Drop 13 Pounds By Friday with Panda Poo!

Science-Based Nutritional Advice

When I worked in medical research, our primary investigator used to laugh: most people, he said, when they get old, glom onto either religion or diet. The worst ones, he said, swallow both. I struggle with this sometimes, doing my religious morning quiet time eating cherries and drinking organic coffee. I skirt around the remark by reminding myself that we were both in our forties when we said that, too young to feel the pinch of dying that looms closer each year, like a cloud.

It’s both true and false. If, by religion, you mean a faith that restores you to a relationship with G, then go. If you mean investing in golf courses in Arizona because a warrior from Atlantis tells you to do so, that’s a little questionable. To me. I’m revealing my biases here, of course, believing that my faith makes more sense than yours. You might not agree, and I won’t argue. I admit: it’s not a logical proposition easily parsed.

Diet is similar. You live your whole life, eating without care, and now, at 60 or 70 or 80, with a year left, you’re going to clean it up. This is something I can talk about logically: there’s not much new under the sun when it comes to diet and no, those pills or that drink or that spoonful of yak muscle extract won’t do a thing for you. If you want health, the best advice is boring and won’t cost a thing and, yes, you should have started 20 years ago. But there’s a problem: Americans don’t do boring and cheap. We prefer exciting and expensive.

For diet? To live the Good Life? To live the Good Life for a long time? Cook your meals, go heavy on vegetables, eat sweets moderately, drink water, and do a bit of exercise two or three times a week. In between it all, hug a lot and laugh a lot. There are details to all of these suggestions, and that’s where the books come in. Before you start scanning bookstore shelves, let me tell you that there are no superfoods and there are no foods that will put you in the hospital next week.

So, read on for some healthy eating advice whether you’re 30 or 70.

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It’s all dreck. It’s a way to extract money from your pocket to line someone else’s. Whoever sells this probably just read the latest self-help guru’s book about Internet marketing, and they are out to make their millions.

Why do these products always have Oriental names? And why do they sell a thirty-day supply when you only need a few days to drop thirteen pounds? If you ask these questions when thinking about health and nutrition, you might be looking for something even more elusive: science-based nutritional advice. It’s rarely flashy, makes few promises, won’t sell many books, but it works.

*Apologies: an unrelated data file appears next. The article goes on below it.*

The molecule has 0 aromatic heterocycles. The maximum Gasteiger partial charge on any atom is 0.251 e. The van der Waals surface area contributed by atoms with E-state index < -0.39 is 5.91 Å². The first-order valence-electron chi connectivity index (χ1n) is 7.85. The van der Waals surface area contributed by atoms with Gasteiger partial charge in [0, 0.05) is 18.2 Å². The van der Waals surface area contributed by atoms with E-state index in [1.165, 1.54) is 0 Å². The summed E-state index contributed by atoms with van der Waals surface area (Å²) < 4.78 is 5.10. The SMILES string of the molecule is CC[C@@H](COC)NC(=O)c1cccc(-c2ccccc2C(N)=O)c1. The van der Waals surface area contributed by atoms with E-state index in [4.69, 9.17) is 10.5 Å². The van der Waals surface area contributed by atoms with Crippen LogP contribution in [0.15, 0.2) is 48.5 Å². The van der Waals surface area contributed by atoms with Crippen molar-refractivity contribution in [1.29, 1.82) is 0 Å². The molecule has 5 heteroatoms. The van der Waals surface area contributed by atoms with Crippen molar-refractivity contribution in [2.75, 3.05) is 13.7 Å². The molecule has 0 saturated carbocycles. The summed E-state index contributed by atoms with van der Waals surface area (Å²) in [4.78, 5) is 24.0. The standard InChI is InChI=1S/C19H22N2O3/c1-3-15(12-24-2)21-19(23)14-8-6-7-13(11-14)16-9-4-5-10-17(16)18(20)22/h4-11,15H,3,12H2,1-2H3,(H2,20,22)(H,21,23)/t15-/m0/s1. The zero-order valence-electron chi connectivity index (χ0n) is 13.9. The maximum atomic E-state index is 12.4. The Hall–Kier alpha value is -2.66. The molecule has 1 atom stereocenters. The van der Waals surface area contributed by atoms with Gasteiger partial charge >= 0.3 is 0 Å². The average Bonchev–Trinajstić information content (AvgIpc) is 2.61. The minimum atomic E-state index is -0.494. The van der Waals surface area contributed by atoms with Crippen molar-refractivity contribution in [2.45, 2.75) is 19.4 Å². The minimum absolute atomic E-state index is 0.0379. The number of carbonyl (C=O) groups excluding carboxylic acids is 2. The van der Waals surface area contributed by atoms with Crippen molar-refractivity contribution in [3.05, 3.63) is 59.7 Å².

There are several people I follow who practice this kind of weird science. One of my favorites is Dr. David Katz from Yale. He has an impeccable CV but, more than that, works hard to funnel seriously good, science-based, nutritional advice down to users who might not know or care about how soluble and insoluble fiber differ. Another is the great bearded guru, Dr. Weil, who has his inflammation calming diet. I mix this with Dr. Amen’s Healthy Brain diet and get along just fine. I’ve never been on long-term medication, and doctors call me a modern medical miracle. “A sixty-year-old White American male whose not taking 15 pills a day?” they ask. “You’re lying, or you’re a miracle.” I’ll take miracle.

Another is my favorite for down-to-earth advice: The Nutrition Diva.

A book I’ve reviewed before – A Short Guide to a Long Life – has a whole raft of health advice.

Two sites I trust for proven and reliable advice, regardless

 of whatever is popular this week, are the Mayo Clinic and WebMD.

Note that the amount of diet information available on the Internet is overwhelming, and I mean overwhelming. I just did an Internet search for ‘best diet’ and returned OVER 1.5 billion – billion with a b – hits on Goggle, so I have some research advice for you:

Stick with the tried and true. Ignore salespeople touting superfoods, toxic chemicals, and – good gawd! – the dangers of grain. The folks and centers I’ve listed here avoid scaremongering and mostly reject the idea that any food is dangerously toxic or magically nutritious.



By David Katz: Disease Proof

By Dr. Weil; Healthy Aging

By Dr. Amen: Change Your Brain, Change Your Life

The Nutrition Diva: Secrets for a Healthy Diet

By Dr. David Agus: A Short Guide to a Long Life


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  1. I think good nutrition comes down to the basics. Eat real food, mostly plants (as Dr. Pollan would say). I will check out ones you mention. Timely advice. Thanks, Dennis!

    • Thanks Laurie. Agree with you completely. Unfortunately, good nutrition isn’t nearly as exciting as charcoal milkshakes or dropping 13 pounds by Friday! Hope you have a great holiday season. Any runs planned?

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